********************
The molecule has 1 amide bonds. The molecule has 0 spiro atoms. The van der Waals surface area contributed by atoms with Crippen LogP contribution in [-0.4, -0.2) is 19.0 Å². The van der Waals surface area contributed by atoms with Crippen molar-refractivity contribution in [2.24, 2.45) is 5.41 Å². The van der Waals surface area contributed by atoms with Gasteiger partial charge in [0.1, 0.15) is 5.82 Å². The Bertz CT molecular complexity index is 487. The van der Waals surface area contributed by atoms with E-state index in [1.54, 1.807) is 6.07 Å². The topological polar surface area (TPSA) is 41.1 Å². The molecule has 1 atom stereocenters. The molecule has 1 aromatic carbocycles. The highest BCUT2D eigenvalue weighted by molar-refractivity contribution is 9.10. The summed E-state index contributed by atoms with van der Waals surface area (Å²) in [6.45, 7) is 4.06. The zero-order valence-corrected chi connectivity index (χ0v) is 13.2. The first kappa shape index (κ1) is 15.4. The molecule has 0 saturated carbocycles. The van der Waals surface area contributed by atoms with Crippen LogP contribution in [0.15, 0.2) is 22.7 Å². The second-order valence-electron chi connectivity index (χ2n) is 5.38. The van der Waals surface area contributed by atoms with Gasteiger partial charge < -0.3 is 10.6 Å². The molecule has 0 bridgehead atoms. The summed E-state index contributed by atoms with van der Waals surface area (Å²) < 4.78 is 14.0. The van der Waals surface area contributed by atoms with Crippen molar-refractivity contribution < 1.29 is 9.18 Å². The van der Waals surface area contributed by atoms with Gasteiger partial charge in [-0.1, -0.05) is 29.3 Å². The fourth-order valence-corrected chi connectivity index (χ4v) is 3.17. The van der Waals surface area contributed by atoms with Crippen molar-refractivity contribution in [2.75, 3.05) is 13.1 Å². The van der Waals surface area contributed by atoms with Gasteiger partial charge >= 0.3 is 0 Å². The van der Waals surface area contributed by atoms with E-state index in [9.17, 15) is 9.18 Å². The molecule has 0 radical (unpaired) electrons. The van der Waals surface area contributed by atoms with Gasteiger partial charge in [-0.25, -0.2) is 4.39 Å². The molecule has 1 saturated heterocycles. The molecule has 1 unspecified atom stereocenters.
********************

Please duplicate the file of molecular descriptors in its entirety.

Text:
The molecule has 1 amide bonds. The molecule has 0 spiro atoms. The van der Waals surface area contributed by atoms with Crippen LogP contribution in [-0.4, -0.2) is 19.0 Å². The van der Waals surface area contributed by atoms with Crippen molar-refractivity contribution in [2.24, 2.45) is 5.41 Å². The van der Waals surface area contributed by atoms with Gasteiger partial charge in [0.1, 0.15) is 5.82 Å². The Bertz CT molecular complexity index is 487. The van der Waals surface area contributed by atoms with E-state index in [1.54, 1.807) is 6.07 Å². The topological polar surface area (TPSA) is 41.1 Å². The molecule has 1 atom stereocenters. The molecule has 1 aromatic carbocycles. The highest BCUT2D eigenvalue weighted by molar-refractivity contribution is 9.10. The summed E-state index contributed by atoms with van der Waals surface area (Å²) in [6.45, 7) is 4.06. The zero-order valence-corrected chi connectivity index (χ0v) is 13.2. The first kappa shape index (κ1) is 15.4. The molecule has 0 saturated carbocycles. The van der Waals surface area contributed by atoms with Crippen LogP contribution in [0.15, 0.2) is 22.7 Å². The second-order valence-electron chi connectivity index (χ2n) is 5.38. The van der Waals surface area contributed by atoms with Gasteiger partial charge < -0.3 is 10.6 Å². The molecule has 0 bridgehead atoms. The summed E-state index contributed by atoms with van der Waals surface area (Å²) < 4.78 is 14.0. The van der Waals surface area contributed by atoms with Crippen molar-refractivity contribution < 1.29 is 9.18 Å². The van der Waals surface area contributed by atoms with Gasteiger partial charge in [-0.1, -0.05) is 29.3 Å². The fourth-order valence-corrected chi connectivity index (χ4v) is 3.17. The van der Waals surface area contributed by atoms with Crippen molar-refractivity contribution in [2.75, 3.05) is 13.1 Å². The van der Waals surface area contributed by atoms with Gasteiger partial charge >= 0.3 is 0 Å². The van der Waals surface area contributed by atoms with E-state index in [9.17, 15) is 9.18 Å². The molecule has 0 radical (unpaired) electrons. The van der Waals surface area contributed by atoms with Gasteiger partial charge in [-0.25, -0.2) is 4.39 Å². The molecule has 1 saturated heterocycles. The molecule has 1 unspecified atom stereocenters.